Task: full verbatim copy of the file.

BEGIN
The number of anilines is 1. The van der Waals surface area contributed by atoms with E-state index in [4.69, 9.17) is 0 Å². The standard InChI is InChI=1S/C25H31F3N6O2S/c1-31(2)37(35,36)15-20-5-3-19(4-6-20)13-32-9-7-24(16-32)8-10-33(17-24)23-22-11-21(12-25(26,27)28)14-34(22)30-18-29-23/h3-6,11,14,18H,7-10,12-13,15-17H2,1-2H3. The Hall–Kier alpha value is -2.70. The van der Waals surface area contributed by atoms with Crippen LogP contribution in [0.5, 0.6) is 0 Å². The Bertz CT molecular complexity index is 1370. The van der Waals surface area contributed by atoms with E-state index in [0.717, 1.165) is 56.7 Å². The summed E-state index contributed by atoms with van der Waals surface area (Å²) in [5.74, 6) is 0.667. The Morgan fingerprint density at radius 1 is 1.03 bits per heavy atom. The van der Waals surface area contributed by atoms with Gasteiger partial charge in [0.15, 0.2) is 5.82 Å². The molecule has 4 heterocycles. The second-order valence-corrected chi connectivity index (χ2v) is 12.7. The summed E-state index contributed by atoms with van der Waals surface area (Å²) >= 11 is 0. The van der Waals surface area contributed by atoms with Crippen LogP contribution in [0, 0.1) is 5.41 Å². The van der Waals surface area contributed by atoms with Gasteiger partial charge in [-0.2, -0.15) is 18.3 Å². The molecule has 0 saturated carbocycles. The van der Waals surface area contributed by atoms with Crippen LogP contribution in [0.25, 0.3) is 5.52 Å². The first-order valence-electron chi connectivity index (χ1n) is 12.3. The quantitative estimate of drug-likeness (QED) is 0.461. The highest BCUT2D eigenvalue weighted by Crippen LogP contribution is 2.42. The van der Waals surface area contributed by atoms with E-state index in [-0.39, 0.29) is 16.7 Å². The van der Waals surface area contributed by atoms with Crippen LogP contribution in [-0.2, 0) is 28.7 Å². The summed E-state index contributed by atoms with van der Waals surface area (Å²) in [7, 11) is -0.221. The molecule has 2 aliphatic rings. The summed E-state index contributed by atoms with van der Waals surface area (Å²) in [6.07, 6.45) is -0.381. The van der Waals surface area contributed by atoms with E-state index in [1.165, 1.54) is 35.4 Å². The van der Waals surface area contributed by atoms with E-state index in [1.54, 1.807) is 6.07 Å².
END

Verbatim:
The number of anilines is 1. The van der Waals surface area contributed by atoms with E-state index in [4.69, 9.17) is 0 Å². The standard InChI is InChI=1S/C25H31F3N6O2S/c1-31(2)37(35,36)15-20-5-3-19(4-6-20)13-32-9-7-24(16-32)8-10-33(17-24)23-22-11-21(12-25(26,27)28)14-34(22)30-18-29-23/h3-6,11,14,18H,7-10,12-13,15-17H2,1-2H3. The Hall–Kier alpha value is -2.70. The van der Waals surface area contributed by atoms with Crippen LogP contribution in [0.5, 0.6) is 0 Å². The Bertz CT molecular complexity index is 1370. The van der Waals surface area contributed by atoms with E-state index in [0.717, 1.165) is 56.7 Å². The summed E-state index contributed by atoms with van der Waals surface area (Å²) in [5.74, 6) is 0.667. The Morgan fingerprint density at radius 1 is 1.03 bits per heavy atom. The van der Waals surface area contributed by atoms with Gasteiger partial charge in [0.15, 0.2) is 5.82 Å². The molecule has 4 heterocycles. The second-order valence-corrected chi connectivity index (χ2v) is 12.7. The summed E-state index contributed by atoms with van der Waals surface area (Å²) >= 11 is 0. The van der Waals surface area contributed by atoms with Crippen LogP contribution in [0, 0.1) is 5.41 Å². The van der Waals surface area contributed by atoms with Gasteiger partial charge in [-0.2, -0.15) is 18.3 Å². The molecule has 0 saturated carbocycles. The van der Waals surface area contributed by atoms with Crippen LogP contribution in [0.25, 0.3) is 5.52 Å². The first-order valence-electron chi connectivity index (χ1n) is 12.3. The quantitative estimate of drug-likeness (QED) is 0.461. The highest BCUT2D eigenvalue weighted by Crippen LogP contribution is 2.42. The van der Waals surface area contributed by atoms with E-state index in [-0.39, 0.29) is 16.7 Å². The van der Waals surface area contributed by atoms with Crippen LogP contribution in [-0.2, 0) is 28.7 Å². The summed E-state index contributed by atoms with van der Waals surface area (Å²) in [7, 11) is -0.221. The molecule has 2 aliphatic rings. The summed E-state index contributed by atoms with van der Waals surface area (Å²) in [6.07, 6.45) is -0.381. The van der Waals surface area contributed by atoms with E-state index in [1.165, 1.54) is 35.4 Å². The van der Waals surface area contributed by atoms with E-state index in [1.54, 1.807) is 6.07 Å².